Various methods of processing and fashioning are used in the production of tissue allografts. Grafts such as tendons or pieces of bone for skeletal reconstruction, which are used in structural situations, have to be processed in a manner that does not significantly alter their inherent mechanical properties. These grafts are cleaned and processed using low-dose irradiation, a chemical technique, or both to achieve “sterility.”
Allografts may also be processed aseptically without any secondary attempts at sterilization. These grafts must be rigorously controlled for bacterial contamination and are usually stored in a frozen state. Freezing an allograft has little impact on the mechanical properties of the tissue and will diminish its immunogenicity (Table 1). Freezing will affect the viability of articular cartilage unless some form of cryopreservation is employed.
Tissue can also be freeze dried. Freeze drying further diminishes the immunogenicity of the graft and may be helpful in eliminating the bacterial contamination (Table 2). It does however, have some negative effect on the mechanical strength of the grafts, especially if rehydration is not done properly in the operating room. Gamma radiation is effective in killing bacteria, fungi, spores, and, to a lesser degree, viruses. Depending on the dose, however, gamma radiation can weaken the graft. Doses below 1.5 mrad do not seem to adversely affect the tissue strength.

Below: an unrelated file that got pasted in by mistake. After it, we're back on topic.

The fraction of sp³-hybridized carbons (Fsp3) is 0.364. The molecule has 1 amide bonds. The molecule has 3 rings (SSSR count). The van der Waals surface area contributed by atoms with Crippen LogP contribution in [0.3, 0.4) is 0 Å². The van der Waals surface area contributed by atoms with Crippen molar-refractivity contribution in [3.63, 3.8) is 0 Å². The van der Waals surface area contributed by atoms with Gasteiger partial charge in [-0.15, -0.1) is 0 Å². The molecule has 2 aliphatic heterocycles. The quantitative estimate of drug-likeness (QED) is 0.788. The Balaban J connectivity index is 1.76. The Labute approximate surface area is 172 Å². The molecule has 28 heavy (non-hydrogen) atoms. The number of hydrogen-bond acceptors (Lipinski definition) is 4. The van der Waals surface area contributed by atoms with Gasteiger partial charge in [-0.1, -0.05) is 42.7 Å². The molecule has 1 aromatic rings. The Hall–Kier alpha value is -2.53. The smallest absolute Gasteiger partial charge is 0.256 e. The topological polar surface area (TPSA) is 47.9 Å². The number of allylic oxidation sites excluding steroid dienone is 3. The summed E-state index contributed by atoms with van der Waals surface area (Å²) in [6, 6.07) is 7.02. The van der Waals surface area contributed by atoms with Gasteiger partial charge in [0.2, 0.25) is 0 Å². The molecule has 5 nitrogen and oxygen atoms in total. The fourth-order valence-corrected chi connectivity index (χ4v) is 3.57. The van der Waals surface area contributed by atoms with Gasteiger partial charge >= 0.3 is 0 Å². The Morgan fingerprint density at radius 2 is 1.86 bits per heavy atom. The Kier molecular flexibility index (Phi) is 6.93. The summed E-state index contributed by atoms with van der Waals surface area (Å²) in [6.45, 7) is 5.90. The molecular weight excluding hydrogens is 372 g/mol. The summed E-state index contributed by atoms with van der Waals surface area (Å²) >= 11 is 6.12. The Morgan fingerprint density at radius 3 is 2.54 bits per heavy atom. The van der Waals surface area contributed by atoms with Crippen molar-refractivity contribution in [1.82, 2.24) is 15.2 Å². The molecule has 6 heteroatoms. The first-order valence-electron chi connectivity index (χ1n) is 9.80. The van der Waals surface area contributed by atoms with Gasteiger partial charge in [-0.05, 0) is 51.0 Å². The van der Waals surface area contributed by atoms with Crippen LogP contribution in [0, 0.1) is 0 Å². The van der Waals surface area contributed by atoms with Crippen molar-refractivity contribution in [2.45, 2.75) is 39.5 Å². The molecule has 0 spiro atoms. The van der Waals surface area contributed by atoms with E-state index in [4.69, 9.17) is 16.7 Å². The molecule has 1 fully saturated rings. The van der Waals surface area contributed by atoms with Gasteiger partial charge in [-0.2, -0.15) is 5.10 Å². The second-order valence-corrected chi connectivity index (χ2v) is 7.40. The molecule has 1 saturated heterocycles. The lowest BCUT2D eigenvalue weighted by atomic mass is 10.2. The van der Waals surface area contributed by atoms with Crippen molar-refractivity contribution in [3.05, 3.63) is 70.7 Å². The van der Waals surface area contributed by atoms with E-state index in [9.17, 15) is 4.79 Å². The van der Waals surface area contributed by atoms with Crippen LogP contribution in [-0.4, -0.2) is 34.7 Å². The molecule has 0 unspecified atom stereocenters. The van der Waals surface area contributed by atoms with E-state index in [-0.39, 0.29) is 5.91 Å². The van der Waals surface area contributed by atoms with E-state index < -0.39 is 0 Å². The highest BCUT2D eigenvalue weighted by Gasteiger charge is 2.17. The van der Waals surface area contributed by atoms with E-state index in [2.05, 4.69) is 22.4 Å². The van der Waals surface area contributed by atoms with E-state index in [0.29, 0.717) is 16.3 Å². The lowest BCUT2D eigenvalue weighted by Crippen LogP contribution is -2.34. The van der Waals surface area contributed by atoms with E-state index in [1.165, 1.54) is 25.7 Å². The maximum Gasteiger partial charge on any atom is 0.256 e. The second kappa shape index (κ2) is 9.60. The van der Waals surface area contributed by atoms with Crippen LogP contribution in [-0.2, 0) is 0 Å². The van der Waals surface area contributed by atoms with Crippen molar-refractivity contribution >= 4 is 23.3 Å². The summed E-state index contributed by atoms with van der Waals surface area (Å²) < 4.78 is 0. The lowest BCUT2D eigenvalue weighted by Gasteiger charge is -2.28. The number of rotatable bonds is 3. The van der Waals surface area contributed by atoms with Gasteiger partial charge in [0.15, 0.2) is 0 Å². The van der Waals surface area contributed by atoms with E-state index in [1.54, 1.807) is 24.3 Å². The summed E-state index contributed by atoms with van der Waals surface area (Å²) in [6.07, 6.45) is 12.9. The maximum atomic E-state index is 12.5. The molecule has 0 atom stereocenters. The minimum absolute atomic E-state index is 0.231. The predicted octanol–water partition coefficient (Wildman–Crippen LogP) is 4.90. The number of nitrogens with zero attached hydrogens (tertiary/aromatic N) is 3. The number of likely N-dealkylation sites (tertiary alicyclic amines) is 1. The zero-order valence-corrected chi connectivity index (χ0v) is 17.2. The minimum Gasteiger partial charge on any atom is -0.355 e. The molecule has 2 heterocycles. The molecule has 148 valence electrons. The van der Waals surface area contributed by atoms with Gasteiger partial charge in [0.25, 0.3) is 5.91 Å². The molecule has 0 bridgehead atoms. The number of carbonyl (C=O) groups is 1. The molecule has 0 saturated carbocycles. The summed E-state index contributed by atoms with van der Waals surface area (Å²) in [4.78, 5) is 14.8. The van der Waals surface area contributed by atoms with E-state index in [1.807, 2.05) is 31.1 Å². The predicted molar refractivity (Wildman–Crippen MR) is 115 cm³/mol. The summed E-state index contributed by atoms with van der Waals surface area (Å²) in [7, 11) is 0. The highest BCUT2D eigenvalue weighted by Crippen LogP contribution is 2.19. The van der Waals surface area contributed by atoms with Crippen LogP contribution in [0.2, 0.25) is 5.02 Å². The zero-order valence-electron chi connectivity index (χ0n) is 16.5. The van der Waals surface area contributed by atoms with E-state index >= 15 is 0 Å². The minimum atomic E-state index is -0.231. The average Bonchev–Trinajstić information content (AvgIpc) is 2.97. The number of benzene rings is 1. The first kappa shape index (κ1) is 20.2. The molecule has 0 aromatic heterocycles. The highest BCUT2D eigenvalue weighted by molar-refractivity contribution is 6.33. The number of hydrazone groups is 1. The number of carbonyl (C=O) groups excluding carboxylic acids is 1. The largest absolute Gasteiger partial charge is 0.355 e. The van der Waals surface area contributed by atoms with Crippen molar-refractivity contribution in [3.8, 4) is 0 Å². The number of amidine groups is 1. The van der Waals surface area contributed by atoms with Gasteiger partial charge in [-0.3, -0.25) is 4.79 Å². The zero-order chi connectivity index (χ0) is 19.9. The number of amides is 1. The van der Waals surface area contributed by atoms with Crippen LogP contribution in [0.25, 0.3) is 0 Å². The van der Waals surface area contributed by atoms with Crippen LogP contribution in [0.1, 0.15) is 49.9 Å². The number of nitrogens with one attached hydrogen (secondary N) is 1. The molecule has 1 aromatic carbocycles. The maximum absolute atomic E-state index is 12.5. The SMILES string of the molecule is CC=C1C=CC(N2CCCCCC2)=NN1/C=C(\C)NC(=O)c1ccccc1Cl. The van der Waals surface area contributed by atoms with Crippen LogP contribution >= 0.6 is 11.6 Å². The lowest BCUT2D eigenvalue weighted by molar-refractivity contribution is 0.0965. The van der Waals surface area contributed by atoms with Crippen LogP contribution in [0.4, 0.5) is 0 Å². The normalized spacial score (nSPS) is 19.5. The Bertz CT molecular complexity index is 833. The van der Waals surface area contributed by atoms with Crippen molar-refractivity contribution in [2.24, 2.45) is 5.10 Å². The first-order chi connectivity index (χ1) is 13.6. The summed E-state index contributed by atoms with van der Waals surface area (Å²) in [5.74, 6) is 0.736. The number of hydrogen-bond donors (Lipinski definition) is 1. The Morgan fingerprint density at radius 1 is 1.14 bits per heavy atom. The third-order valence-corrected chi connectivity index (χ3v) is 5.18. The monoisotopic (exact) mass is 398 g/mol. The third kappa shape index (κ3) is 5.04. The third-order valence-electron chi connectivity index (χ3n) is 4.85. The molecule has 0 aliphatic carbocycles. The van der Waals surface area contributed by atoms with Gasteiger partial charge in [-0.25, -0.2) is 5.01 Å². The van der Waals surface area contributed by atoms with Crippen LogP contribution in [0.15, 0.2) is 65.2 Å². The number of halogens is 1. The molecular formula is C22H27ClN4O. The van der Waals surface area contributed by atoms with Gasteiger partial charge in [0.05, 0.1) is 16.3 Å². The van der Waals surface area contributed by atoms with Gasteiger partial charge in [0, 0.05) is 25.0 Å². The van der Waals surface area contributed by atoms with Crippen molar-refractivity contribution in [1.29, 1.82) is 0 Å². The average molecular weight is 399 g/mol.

“Nonstructural” products, which do not require mechanical properties, include demineralized or “filler” products to encourage new bone growth. An assay of the bioactivity of demineralized bone matrix may be available and should be considered when choosing an inductive product. These products can be processed either sterile or aseptically. Gamma irradiation and excessive heat (> 60 degrees C) is known to damage bone proteins. Freezing or freeze drying does not appear to affect the healing properties of bone.
In considering the use of allograft tissue for orthopaedic reconstruction procedures, the surgeon must understand both the source and the processing techniques used to produce the graft. Only then can he or she take advantage of this valuable material to rebuild and replace skeletal structures biologically.
Steven Gitelis, MD, and Ross Wilkins, MD, are members of the AAOS Biological Implants Committee. Dr. Gitelis can be reached at firstname.lastname@example.org; Dr. Wilkins can be reached at DrRMW@aol.com
Disclosure information: Dr. Gitelis—Wright Medical Technology, Inc.; Dr. Wilkins—Wright Medical Technology, Inc., allosource, AATB